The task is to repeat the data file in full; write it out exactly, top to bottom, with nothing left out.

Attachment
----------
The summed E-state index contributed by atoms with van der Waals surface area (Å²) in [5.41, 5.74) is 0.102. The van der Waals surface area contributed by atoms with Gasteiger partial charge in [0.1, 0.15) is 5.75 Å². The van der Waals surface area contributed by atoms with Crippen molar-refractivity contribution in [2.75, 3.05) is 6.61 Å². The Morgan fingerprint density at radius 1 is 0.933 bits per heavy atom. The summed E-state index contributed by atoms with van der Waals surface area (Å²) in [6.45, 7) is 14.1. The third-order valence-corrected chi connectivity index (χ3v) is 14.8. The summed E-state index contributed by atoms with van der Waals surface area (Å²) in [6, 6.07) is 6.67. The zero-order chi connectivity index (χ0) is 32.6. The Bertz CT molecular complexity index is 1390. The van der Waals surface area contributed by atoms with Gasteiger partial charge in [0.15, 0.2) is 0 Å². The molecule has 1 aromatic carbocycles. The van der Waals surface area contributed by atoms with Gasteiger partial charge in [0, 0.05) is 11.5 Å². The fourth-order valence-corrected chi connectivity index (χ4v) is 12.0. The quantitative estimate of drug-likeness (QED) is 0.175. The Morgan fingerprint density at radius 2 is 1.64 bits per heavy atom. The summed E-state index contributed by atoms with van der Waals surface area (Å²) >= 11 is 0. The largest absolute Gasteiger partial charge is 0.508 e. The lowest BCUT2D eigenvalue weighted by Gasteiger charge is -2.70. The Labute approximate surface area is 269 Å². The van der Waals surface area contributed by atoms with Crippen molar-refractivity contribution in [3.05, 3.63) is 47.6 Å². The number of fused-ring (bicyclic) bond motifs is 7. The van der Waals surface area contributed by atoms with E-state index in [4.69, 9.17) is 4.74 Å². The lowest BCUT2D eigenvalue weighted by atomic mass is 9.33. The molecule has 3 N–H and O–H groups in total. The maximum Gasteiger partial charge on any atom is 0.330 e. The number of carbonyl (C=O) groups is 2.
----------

The summed E-state index contributed by atoms with van der Waals surface area (Å²) in [5.41, 5.74) is 0.102. The van der Waals surface area contributed by atoms with Gasteiger partial charge in [0.1, 0.15) is 5.75 Å². The van der Waals surface area contributed by atoms with Crippen molar-refractivity contribution in [2.75, 3.05) is 6.61 Å². The Morgan fingerprint density at radius 1 is 0.933 bits per heavy atom. The summed E-state index contributed by atoms with van der Waals surface area (Å²) in [6.45, 7) is 14.1. The third-order valence-corrected chi connectivity index (χ3v) is 14.8. The summed E-state index contributed by atoms with van der Waals surface area (Å²) in [6, 6.07) is 6.67. The zero-order chi connectivity index (χ0) is 32.6. The Bertz CT molecular complexity index is 1390. The van der Waals surface area contributed by atoms with Gasteiger partial charge in [0.15, 0.2) is 0 Å². The molecule has 1 aromatic carbocycles. The van der Waals surface area contributed by atoms with Gasteiger partial charge in [0, 0.05) is 11.5 Å². The fourth-order valence-corrected chi connectivity index (χ4v) is 12.0. The quantitative estimate of drug-likeness (QED) is 0.175. The Morgan fingerprint density at radius 2 is 1.64 bits per heavy atom. The summed E-state index contributed by atoms with van der Waals surface area (Å²) >= 11 is 0. The largest absolute Gasteiger partial charge is 0.508 e. The lowest BCUT2D eigenvalue weighted by Gasteiger charge is -2.70. The Labute approximate surface area is 269 Å². The van der Waals surface area contributed by atoms with Crippen molar-refractivity contribution in [3.05, 3.63) is 47.6 Å². The number of fused-ring (bicyclic) bond motifs is 7. The van der Waals surface area contributed by atoms with E-state index in [4.69, 9.17) is 4.74 Å². The lowest BCUT2D eigenvalue weighted by atomic mass is 9.33. The molecule has 3 N–H and O–H groups in total. The maximum Gasteiger partial charge on any atom is 0.330 e. The number of carbonyl (C=O) groups is 2.